Although SharePoint provides significant enhancements storing our word processing file over a network server or local hard drive, it still stores its content in a single container—a single DOC or DOCX file. As we edit our traditional word processing files, the content generally resides within them. That means if we have two or more documents that share some content from a SharePoint list, database or some other source, that content must be manually updated in each document. Of course, as you edit these documents you keep hoping you don’t make any mistakes in your updates.

In contrast, an Agile Document acts as a virtual document. Its focus is on linking to content instead of housing the content. More specifically, Word, Excel, XML, SharePoint Lists, Databases and a myriad of other data sources can be linked from the Agile Document to their underlying source. An Agile Document is rendered by traversing its content links, combining this content and then generating an output file—such as a PDF or DOCX file. In this way, changes to the underlying content are automatically reflected in the rendered Agile Document. Unlike traditional word processing documents, you do not have to re-edit Agile Documents when the linked content changes.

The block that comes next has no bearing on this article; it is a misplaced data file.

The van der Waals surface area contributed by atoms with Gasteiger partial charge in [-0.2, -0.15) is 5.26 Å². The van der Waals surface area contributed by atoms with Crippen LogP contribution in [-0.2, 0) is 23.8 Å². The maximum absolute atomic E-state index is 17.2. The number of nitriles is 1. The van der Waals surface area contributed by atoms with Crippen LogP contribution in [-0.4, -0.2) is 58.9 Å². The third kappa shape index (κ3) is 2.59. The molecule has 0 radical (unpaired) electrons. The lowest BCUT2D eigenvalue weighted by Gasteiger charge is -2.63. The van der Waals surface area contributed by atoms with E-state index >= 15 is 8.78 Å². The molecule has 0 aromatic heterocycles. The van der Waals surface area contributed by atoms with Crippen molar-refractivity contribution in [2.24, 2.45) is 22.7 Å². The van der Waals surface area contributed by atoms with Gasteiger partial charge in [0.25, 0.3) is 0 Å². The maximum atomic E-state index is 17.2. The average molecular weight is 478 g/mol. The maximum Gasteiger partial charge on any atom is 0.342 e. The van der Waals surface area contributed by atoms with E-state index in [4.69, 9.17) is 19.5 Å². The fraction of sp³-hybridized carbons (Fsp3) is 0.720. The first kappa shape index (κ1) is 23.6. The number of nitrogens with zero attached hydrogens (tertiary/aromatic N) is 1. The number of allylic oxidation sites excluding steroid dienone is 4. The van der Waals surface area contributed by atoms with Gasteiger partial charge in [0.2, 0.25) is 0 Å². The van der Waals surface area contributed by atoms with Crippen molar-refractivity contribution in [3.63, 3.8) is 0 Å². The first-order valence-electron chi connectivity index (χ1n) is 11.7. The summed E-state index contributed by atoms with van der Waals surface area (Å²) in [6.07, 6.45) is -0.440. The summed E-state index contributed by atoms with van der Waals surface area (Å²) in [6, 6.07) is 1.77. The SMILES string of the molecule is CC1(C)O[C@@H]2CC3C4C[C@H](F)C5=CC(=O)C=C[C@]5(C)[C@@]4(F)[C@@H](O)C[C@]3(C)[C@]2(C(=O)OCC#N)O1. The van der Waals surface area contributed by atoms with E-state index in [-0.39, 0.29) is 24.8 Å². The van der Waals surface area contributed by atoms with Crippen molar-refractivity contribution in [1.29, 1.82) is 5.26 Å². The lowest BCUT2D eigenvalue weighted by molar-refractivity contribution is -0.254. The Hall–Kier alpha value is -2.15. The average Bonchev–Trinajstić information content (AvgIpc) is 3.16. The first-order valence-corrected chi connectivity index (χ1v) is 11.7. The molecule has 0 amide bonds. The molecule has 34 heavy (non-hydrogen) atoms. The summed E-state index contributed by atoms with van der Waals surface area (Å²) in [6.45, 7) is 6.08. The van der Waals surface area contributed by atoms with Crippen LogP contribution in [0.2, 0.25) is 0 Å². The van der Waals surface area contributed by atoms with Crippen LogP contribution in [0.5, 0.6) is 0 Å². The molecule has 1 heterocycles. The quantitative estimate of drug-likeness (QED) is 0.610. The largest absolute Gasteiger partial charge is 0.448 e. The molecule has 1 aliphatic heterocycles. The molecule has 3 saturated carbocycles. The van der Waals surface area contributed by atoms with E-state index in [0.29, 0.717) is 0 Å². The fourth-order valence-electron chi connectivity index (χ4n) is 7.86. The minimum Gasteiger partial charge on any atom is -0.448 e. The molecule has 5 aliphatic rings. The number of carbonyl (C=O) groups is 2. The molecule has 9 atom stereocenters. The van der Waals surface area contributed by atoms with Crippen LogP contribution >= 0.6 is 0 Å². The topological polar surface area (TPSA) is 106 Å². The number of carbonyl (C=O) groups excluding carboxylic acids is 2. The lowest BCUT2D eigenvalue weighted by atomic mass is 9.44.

Through SharePoint integration, linked content can independently maintain versioning and unique security permissions.

Versioning allows for the retention of old copies of a file along with who saved the copy. This history serves as a mechanism to describe the evolution of the file on a save by save and therefore user by user basis. It can also function as a readily accessible backup system for any parts of the content we removed accidently or on purpose.